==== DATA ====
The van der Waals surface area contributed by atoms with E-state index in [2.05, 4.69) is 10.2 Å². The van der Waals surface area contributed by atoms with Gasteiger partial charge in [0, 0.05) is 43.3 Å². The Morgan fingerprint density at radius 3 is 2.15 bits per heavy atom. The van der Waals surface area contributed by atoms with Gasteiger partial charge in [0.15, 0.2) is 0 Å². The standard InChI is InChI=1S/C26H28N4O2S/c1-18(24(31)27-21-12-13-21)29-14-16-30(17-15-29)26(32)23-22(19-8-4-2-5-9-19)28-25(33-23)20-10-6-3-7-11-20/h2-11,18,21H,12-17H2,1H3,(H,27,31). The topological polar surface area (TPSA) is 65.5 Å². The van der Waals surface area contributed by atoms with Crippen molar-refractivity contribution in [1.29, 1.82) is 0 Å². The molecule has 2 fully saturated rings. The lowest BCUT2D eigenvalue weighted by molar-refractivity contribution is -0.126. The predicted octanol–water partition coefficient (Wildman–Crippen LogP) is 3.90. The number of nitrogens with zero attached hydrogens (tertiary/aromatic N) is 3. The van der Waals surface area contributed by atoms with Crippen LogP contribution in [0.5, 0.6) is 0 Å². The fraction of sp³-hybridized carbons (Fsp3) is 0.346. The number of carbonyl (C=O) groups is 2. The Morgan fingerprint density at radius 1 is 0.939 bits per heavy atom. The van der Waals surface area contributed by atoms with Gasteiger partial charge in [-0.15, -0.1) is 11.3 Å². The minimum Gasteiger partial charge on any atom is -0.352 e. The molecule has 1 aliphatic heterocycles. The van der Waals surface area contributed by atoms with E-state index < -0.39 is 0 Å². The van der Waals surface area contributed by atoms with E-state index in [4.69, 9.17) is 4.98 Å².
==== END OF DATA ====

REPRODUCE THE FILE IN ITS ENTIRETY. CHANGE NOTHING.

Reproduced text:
The van der Waals surface area contributed by atoms with E-state index in [2.05, 4.69) is 10.2 Å². The van der Waals surface area contributed by atoms with Gasteiger partial charge in [0, 0.05) is 43.3 Å². The Morgan fingerprint density at radius 3 is 2.15 bits per heavy atom. The van der Waals surface area contributed by atoms with Gasteiger partial charge in [0.15, 0.2) is 0 Å². The standard InChI is InChI=1S/C26H28N4O2S/c1-18(24(31)27-21-12-13-21)29-14-16-30(17-15-29)26(32)23-22(19-8-4-2-5-9-19)28-25(33-23)20-10-6-3-7-11-20/h2-11,18,21H,12-17H2,1H3,(H,27,31). The topological polar surface area (TPSA) is 65.5 Å². The van der Waals surface area contributed by atoms with Crippen molar-refractivity contribution in [1.29, 1.82) is 0 Å². The molecule has 2 fully saturated rings. The lowest BCUT2D eigenvalue weighted by molar-refractivity contribution is -0.126. The predicted octanol–water partition coefficient (Wildman–Crippen LogP) is 3.90. The number of nitrogens with zero attached hydrogens (tertiary/aromatic N) is 3. The van der Waals surface area contributed by atoms with Crippen LogP contribution in [0.5, 0.6) is 0 Å². The fraction of sp³-hybridized carbons (Fsp3) is 0.346. The number of carbonyl (C=O) groups is 2. The Morgan fingerprint density at radius 1 is 0.939 bits per heavy atom. The van der Waals surface area contributed by atoms with Gasteiger partial charge in [-0.15, -0.1) is 11.3 Å². The minimum Gasteiger partial charge on any atom is -0.352 e. The molecule has 1 aliphatic heterocycles. The van der Waals surface area contributed by atoms with E-state index < -0.39 is 0 Å². The van der Waals surface area contributed by atoms with E-state index in [4.69, 9.17) is 4.98 Å².